Here’s something I was struck by: when I tweeted about Maya’s post, back in May, I saw replies from men saying that they were crying (with joy, I assume!) about the response to Maya. I have to say I do NOT see a lot of admitted crying about other posts on our blog, no matter how positive or inspirational. (People love the existence of the Wednesday Geek Women posts, but they are consistently our least read and commented on posts.) Or crying about stories that are negative and horrifying either.

It’s going to be hard to stand by a statement that I don’t begrudge Katie and Maya their outpouring of support, but: I don’t begrudge Katie and Maya their outpouring of support. I don’t think they should have less of it.

… but I think geek women and other bullied or oppressed geeks should have more.

Thus I do want to ask why girls? Why do we not have 170 comments on our blog reaching out to women who are frustrated with geekdom? I want to get this out in the open: people love to support geek girls, they are considerably more ambivalent about supporting geek women.

I’ve compared harassment of adults with bullying of children before: they have a lot in common. What they don’t seem to have in common is a universal condemnation from geekdom: bullying children? Totally evil*. Harassing adults? Eh… evil, except you know, he’s such a great guy, and he hasn’t got laid in a while, and (trigger warning for rapist enabling) he does have the best gaming table, so what are you gonna do, huh?

There are a number of reasons, I know, even aside from the (provocative!) title of the blog post. Some of them are more sympathetic than others:

  • Talking to adults about overcoming difficulties is harder. There can’t always be as much optimism or tales of It Gets Better. For some adults, that’s bullshit. (It’s not always true for children either and telling children this can be a disservice too, but it is more culturally comfortable.)
  • Adults are often angry when they’ve been mistreated. In this case, feminists are often angry. It’s harder to engage with angry people. They (we) are less appealing. We may not be grateful for your thoughts. Sometimes we pick them apart publicly if we don’t like them enough. And call you mean names.
  • When a child is bullied by another child, the bad guy is reassuringly definitely not you.
  • Children don’t talk back, or can’t. If an adult says that It Gets Better, the appropriate role for the child is to smile and look grateful. (This is also true of women when listening to men, but generally somewhat less so.)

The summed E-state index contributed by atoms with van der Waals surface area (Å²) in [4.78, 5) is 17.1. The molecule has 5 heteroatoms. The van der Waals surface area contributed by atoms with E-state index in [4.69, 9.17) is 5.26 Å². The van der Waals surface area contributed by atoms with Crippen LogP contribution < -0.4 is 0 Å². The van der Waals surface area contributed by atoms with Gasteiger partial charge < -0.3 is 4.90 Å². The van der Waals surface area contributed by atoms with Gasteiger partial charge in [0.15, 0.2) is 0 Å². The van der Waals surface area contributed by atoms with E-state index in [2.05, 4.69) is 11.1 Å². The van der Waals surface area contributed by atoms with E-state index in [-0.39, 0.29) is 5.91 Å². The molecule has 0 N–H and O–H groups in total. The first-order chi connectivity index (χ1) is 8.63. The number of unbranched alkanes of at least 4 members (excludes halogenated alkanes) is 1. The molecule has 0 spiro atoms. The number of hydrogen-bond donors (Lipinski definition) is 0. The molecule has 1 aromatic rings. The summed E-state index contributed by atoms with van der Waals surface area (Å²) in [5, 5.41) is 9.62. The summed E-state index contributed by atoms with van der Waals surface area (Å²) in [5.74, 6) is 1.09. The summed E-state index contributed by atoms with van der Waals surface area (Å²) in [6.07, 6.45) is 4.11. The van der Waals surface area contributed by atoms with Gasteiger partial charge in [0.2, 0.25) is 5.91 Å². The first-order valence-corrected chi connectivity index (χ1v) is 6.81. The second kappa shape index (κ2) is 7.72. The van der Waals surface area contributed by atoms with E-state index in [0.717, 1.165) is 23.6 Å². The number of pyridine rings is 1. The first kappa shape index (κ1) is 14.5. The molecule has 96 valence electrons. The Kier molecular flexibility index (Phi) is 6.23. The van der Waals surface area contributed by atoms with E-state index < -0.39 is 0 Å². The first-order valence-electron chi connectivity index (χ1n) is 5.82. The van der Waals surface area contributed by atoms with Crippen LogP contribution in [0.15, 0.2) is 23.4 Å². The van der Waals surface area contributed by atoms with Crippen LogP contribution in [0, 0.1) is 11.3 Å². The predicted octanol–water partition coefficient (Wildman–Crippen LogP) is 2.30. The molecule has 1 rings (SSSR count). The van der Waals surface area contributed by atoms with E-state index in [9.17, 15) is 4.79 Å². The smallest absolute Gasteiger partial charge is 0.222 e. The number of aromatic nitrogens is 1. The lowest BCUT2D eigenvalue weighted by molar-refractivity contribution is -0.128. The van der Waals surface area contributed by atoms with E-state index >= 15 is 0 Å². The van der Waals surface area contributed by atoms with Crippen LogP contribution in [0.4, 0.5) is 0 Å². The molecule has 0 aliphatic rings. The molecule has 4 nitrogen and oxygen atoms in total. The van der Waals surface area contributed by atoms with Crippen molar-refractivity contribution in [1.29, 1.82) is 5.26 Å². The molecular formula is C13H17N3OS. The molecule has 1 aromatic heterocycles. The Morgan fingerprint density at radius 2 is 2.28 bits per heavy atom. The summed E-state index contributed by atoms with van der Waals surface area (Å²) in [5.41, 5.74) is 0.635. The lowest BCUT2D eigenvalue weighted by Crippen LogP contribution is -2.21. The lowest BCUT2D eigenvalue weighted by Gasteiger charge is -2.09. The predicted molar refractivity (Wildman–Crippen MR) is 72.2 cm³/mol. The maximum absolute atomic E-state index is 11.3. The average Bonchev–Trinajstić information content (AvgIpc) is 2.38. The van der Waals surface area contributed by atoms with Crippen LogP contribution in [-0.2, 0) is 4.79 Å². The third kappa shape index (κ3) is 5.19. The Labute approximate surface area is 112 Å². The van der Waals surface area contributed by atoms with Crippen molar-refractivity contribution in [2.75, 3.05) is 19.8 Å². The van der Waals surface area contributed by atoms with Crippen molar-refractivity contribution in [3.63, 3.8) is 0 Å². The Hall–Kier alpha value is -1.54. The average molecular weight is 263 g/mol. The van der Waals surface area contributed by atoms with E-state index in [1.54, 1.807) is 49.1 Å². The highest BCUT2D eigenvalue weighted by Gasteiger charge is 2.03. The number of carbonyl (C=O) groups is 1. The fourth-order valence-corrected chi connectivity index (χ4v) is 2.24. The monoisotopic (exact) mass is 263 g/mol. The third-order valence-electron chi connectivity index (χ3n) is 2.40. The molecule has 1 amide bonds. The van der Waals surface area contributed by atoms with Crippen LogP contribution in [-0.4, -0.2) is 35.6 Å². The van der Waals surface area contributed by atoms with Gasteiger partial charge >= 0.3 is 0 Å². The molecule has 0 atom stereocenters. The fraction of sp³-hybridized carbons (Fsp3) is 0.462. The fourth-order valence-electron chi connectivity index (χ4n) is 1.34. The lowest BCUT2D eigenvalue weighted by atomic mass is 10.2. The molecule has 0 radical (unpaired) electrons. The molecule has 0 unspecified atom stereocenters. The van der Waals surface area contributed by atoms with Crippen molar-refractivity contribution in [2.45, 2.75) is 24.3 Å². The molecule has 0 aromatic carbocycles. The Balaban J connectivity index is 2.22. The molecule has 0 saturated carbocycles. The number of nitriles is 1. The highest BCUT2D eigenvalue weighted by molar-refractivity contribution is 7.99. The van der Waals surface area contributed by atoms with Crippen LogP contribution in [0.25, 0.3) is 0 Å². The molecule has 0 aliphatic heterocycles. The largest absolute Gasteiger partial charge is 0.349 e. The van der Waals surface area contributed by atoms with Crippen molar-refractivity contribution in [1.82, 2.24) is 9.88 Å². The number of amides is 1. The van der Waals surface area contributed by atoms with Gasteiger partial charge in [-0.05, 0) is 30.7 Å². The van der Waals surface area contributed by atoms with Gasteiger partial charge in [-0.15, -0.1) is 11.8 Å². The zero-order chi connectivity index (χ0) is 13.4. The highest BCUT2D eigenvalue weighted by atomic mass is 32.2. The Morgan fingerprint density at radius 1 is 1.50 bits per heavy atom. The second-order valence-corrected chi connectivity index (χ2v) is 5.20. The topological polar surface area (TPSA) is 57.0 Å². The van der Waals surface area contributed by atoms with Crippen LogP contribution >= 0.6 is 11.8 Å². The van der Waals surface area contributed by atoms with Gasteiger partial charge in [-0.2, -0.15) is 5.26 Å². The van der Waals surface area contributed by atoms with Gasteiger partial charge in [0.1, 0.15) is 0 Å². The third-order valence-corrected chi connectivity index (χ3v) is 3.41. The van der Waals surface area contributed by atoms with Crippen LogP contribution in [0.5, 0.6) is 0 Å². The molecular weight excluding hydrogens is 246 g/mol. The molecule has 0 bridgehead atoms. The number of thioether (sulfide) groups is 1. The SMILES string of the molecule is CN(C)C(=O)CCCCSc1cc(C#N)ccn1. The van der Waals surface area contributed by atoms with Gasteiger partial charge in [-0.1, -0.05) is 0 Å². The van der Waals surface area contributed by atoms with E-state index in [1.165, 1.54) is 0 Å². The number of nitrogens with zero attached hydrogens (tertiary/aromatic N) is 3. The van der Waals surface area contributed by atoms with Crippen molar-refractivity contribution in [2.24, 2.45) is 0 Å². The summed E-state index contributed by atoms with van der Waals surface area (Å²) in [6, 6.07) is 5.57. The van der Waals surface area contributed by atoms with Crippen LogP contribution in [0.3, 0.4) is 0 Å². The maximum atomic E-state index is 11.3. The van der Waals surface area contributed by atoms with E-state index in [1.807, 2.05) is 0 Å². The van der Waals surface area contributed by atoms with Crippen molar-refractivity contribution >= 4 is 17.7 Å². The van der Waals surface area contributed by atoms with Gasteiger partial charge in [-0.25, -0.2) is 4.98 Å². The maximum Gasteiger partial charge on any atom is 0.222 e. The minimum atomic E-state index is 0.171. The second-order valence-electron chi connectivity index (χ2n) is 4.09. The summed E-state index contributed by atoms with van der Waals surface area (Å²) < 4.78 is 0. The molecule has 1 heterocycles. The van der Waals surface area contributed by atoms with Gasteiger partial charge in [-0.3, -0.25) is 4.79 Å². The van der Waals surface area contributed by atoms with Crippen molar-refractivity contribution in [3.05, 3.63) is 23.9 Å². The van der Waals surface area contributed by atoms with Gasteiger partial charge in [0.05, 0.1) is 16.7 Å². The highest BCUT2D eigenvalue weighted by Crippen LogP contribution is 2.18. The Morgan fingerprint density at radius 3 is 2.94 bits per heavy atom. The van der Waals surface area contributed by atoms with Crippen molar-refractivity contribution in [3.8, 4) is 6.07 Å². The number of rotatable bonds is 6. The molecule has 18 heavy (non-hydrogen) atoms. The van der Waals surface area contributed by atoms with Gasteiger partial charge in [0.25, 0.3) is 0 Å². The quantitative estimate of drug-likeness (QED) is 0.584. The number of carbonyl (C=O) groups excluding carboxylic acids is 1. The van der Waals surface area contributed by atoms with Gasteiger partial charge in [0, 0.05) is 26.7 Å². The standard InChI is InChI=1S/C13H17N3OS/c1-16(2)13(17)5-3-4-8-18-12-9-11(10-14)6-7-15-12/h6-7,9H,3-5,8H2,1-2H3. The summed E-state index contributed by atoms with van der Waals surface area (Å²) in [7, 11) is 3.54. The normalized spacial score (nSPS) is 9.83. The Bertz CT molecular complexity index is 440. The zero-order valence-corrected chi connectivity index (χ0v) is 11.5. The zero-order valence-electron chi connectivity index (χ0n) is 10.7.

• Many of us are more familiar with the experience of being a bullied child than being a harassed or oppressed adult, and can be empathetic more easily.
  • We really really want to believe that things will be basically OK for Katie and Maya, even if they haven’t been for us and people we love.

There’s no easy answer. Many of us are very deeply invested in It Gets Better rhetoric, because the alternative is sure pretty sucky. But at the same time, if you’re doing one thing to stop gendered bullying this year, say, leaving the 170th supportive comment for a five year old girl, while kind, was probably not the single best use of your one thing. Join the fight. Make it better yourself. And, since you aren’t in fact limited to one thing, leave kind or supportive or co-signed righteously angry comments too, while you’re at it, and not only for children.

* At least, in the context of these discussions. I am far from believing that geeks are universally actively working to save children from bullying, nor that they are incapable of perpetrating child abuse.

Andrea's daughter Maya, wearing pink and braids

Girls and Robots

Andrea Phillips is an award-winning transmedia writer, game designer and author. This is a guest post, cross-posted from Deus Ex Machinatio.

My daughter Maya is five and a half years old. She’s in kindergarten, and is as clever and adventurous a child as you’ve ever seen. She loves dancing and princesses and rainbows and anything that is pink.

Andrea's daughter Maya, wearing pink and braids

Maya has also always, always loved cars and robots, right along with those butterflies and flowers and hearts. But recently she’s been saying that she doesn’t like these things anymore.

“I don’t like cars,” she told me, “because I want people to like me.”

This breaks my heart. And I imagine it breaks your heart, too. Five years old, and she’s already figured out just exactly how this thing works.

It turns out that “it got out” in school that she liked cars, so she says. And then the other girls in her class made fun of her for liking boy things.